Like so many people, I’ve loved playing with Lego ever since I was young. Even today I still love opening the colourful box, tipping out the bags of brightly coloured pieces and then following the instructions wondering how this new Lego creation will come together. Lego’s greatest business turnaround from near bankruptcy to market leader has already been documented in another excellent Bearing blog article so I won’t repeat it here.
Yet, I recently came to a startling personal conclusion whilst building a new Lego set for my son: I could never be a Lego designer. Or at least I could never be a good Lego designer. I’m too practical. I’ve spent too many professional years developing and delivering projects, both simple and complex within a backdrop of time timescales and even tighter budgets. Value Engineering is an important aspect to successful project delivery, where providing Value for Money to the Client is key.
Just to clarify, and to quote Wikipedia “Value engineering is a systematic method to improve the "value" of goods or products and services by using an examination of function. Value, as defined, is the ratio of function to cost.”
As I was building this particular Lego set I was over-thinking how – in my personal view – it was over-engineered and how so many of the add-on parts were unnecessary. I would have value engineered them out at the design stage, reduced the number of components, simplified the kit and provided greater value to Lego by reducing the manufacturing cost, without reducing the overall performance and play value of the Lego set.
I was recently standing on a busy city centre street corner looking up at a 7 storey apartment building trying to figure out what the large metal sculptures were on the roof, which could only be seen clearly by a few neighbouring apartments at high level. On the architects’ drawings and scale model, perhaps these metal sculptures were highly significant to the overall design of this building, and yet in reality in this busy city centre neighbourhood the design intention was completely lost. These could have been value engineered out early in the design process and saved the client money.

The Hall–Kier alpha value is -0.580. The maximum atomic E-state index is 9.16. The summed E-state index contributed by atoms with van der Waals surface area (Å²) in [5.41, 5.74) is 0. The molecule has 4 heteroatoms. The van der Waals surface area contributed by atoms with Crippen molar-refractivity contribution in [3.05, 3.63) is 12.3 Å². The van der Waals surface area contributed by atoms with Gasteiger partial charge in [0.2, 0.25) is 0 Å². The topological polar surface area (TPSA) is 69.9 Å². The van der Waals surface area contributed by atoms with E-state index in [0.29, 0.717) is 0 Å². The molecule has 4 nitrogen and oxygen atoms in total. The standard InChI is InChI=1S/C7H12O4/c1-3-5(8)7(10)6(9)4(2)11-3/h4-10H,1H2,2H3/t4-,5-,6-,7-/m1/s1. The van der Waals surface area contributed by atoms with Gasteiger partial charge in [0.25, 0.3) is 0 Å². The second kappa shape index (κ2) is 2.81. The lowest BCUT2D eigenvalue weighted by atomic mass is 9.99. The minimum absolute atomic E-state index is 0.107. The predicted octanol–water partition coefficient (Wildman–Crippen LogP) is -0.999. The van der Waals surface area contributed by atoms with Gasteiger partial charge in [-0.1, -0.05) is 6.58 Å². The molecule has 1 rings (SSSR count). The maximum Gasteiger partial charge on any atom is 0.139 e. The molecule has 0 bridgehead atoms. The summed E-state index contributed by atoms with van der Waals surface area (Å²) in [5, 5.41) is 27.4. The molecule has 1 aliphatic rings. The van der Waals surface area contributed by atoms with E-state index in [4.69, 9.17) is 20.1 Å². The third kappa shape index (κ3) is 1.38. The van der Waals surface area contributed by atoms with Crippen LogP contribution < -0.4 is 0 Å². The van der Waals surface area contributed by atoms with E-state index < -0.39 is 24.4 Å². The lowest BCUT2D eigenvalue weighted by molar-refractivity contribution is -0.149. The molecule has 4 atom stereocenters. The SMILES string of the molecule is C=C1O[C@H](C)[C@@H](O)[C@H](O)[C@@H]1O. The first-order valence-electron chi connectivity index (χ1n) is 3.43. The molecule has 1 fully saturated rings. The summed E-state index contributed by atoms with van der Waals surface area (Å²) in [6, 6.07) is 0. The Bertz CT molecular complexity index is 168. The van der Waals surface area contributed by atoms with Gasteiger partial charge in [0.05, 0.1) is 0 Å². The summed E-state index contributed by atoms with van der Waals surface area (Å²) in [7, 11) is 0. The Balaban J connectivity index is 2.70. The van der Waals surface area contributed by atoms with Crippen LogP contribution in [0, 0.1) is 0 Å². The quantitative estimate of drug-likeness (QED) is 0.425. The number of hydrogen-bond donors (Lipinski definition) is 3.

I recall a similar situation once where during a building refurbishment project design meeting the “signature” architect was trying to justify the cost of a new art installation, even after the budget cuts meant that half of the building would have to retain unacceptable existing single glazing. New double glazing is clearly more functional to a building than a new art installation.
Value Engineering is of course not simply about cutting art from projects. It is a much larger and systematic analysis process where every aspect of a project is interrogated in the pre-execution phase by the team in order to identify areas of cost and time saving (during the delivery phase), with the express purpose of ensuring that value for money is delivered without compromising function.
Which brings me back to Lego. The clients are children (and big kids) and part of the value and fun of Lego products is the added value which each set brings. That is their trademark. Every project is different and has its own characteristic and budgets.The additional components in a Lego set which are looked upon by me as unnecessary are often part of what a makes a toy just that little bit more special to a child.
Which is why I think I should stick to my sector of project initiation and execution: I’ve spent so many years value engineering projects and ensuring value for money for my clients perhaps it’s best I don’t work for Lego!